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Our Celiac Disease Story

I never thought that growing my own food would one day help me PROTECT my family. Now that we know at least two of our family members are gluten intolerant, we’ve found that growing our own food is essential to preserving their safety (read my “Gardening and Food Allergies” page for more information).

Two years ago, a few months before Miss Muffet turned two years old, we finally discovered the cause of her gastrointestinal problems.

From a very early age, Miss M had issues. My husband frequently remarked that it was a good thing that we used cloth diapers, because if we hadn’t, we’d been spending a fortune in disposables. She was exclusively breastfed, so formula wasn’t the issue. Despite eliminating the most common food allergens from my diet (or so I thought), she never got any better. To make a very long story short, we went so far as to consult a pediatric gastroenterologist. We were finally told that we should stop worrying; sure she was small for her age, but so were her parents. She was obviously thriving, so we needed to just accept that some infant’s bowel habits were just… different.

Fast forward to Miss Muffet’s second year check up. I became concerned when I plotted out her growth myself and noted that she had dropped from 50th to BELOW the 1st percentile in weight! What was going on?

As you may know, I teach at a medical school. I was preparing a lecture about celiac disease, which is an autoimmune disease triggered by consuming gluten in some cereal grains, such as wheat, rye, and barley. As I often do, I began perusing the more recent medical literature to supplement the text. These newer articles explained how the medical community’s understanding of celiac disease is changing. Until a few years ago, it was believed that celiac disease was fairly rare, typified by the child with “failure to thrive” that essentially stops growing and is overtly sick.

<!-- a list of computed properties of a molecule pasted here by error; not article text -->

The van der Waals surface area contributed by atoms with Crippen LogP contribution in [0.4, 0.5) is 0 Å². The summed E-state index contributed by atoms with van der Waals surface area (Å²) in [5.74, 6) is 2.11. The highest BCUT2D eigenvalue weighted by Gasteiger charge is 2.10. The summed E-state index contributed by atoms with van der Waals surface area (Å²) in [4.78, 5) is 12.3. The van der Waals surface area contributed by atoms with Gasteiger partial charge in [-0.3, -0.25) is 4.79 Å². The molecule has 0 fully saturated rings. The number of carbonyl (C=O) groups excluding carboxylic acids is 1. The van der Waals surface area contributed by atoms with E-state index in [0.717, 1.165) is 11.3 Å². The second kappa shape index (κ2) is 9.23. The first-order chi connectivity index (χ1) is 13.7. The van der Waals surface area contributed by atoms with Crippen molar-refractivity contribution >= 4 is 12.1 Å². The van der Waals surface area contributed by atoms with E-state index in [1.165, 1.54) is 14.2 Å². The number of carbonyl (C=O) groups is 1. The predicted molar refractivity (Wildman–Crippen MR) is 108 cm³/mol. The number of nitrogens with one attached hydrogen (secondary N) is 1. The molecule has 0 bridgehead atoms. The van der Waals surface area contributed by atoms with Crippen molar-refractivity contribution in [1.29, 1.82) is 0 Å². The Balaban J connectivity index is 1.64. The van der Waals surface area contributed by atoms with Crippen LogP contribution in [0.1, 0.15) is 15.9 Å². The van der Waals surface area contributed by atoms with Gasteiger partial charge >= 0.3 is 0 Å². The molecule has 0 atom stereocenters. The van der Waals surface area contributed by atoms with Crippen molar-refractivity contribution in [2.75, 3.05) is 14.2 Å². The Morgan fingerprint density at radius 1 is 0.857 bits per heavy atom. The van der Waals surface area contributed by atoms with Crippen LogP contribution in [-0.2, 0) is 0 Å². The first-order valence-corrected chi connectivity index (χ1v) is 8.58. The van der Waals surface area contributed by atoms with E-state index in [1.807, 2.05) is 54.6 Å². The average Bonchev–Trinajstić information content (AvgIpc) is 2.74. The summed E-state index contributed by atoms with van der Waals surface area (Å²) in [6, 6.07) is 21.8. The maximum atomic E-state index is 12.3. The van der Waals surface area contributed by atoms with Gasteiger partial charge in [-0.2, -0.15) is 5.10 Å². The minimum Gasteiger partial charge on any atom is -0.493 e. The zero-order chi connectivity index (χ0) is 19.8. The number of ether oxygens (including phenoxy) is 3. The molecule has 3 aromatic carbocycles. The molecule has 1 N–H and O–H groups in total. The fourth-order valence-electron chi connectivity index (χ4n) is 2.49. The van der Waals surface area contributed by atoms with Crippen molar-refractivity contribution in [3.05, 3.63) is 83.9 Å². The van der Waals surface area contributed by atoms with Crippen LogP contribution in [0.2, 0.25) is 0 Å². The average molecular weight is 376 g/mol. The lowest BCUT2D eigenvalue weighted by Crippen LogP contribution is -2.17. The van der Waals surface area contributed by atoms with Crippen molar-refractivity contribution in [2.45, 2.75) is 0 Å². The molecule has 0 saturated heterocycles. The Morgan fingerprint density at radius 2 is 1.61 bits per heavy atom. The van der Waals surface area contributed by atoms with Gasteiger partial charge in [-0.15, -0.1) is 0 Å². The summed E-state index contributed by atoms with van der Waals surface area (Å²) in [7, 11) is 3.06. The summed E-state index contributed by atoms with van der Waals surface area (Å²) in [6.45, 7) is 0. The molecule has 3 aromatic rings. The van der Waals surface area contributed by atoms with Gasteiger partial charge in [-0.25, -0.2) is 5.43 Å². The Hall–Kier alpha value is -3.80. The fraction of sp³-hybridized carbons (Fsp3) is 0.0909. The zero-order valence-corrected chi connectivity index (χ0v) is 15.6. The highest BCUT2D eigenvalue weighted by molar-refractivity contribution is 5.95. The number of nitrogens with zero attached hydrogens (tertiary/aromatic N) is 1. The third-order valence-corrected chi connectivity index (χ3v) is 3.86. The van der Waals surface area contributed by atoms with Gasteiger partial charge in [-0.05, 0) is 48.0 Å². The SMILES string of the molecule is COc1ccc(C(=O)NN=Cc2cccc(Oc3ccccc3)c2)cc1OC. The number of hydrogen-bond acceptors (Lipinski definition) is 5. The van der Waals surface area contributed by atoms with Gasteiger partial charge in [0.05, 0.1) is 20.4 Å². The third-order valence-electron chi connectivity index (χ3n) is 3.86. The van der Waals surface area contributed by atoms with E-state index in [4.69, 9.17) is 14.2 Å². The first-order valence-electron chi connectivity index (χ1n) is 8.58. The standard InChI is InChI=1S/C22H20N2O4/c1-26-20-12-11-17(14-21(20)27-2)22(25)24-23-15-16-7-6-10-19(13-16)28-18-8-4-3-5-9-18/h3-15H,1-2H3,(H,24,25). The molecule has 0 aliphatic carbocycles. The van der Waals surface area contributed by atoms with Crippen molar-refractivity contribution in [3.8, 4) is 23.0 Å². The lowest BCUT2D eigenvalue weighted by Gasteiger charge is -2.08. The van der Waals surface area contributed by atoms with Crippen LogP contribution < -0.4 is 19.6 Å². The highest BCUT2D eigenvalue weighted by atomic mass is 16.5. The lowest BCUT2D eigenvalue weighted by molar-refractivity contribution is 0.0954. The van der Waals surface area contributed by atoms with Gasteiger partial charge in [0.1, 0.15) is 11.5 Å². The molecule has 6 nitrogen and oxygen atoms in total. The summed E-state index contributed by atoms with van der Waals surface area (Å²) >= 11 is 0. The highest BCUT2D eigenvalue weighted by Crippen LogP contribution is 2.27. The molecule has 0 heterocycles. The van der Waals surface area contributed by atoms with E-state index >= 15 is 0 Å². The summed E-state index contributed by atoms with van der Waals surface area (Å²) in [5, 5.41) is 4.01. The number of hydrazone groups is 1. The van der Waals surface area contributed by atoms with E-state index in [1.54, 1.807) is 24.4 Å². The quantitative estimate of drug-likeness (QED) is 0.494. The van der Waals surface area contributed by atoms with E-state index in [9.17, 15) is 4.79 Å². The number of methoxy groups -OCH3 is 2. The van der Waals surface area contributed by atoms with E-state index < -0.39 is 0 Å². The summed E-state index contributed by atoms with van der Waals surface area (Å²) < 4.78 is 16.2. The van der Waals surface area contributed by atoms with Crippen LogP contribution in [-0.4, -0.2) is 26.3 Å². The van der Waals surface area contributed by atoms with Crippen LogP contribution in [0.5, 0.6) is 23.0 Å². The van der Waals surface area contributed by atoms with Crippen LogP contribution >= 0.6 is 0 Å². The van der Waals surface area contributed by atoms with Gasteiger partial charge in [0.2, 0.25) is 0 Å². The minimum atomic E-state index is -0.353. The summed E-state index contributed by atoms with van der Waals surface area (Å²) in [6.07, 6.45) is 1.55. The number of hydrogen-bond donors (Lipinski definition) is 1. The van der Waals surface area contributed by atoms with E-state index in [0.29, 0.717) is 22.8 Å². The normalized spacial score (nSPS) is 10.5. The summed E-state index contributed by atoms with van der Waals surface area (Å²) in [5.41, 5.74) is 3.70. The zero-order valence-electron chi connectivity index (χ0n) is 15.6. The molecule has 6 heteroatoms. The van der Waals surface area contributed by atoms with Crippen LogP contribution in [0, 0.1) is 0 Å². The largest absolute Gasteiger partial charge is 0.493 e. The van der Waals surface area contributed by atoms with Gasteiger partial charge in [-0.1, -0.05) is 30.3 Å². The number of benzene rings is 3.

Now we are begining to understand that gluten intolerance presents as a spectrum of symptoms, for some so mildly they aren’t aware of the food-body connection. Many physicians, even those freshly minted from medical schools, are unaware of the many different ways that an intolerance to gluten manifests itself. As a result, thousands of people are misdiagnosed with fibromyalgia, irritable bowel syndrome, arthritis… even depression. Of the estimated 1 in 100 people that have celiac disease, only about 5% are diagnosed.

As I was reading about the spectrum of symptoms that accompany an intolerance to gluten, many things were sounding eerily similar to my daughter’s symptoms. The real kicker was a photo of an 18 month-old with celiac disease, her abdomen distended and her legs skinny as rails.  I saw my daughter.

So I did what I tell my medical students NOT to do if you want to diagnose celiac disease: I took gluten out of my daughter’s diet. Within one week, her digestive issues disappeared. (To give you an idea of how bad they were, one of our babysitters threw up doing a diaper change). The bright red splotches on her forearm that she called “her paint” disappeared. Strangely, her gobs of gooey earwax that I would have to remove every night disappeared too.

Then Pa Hubbard took her to the grocery store, where the kind women at the deli gave her a cookie. “I got a cookie at the store, Mommy!” she exclaimed with delight upon her return home.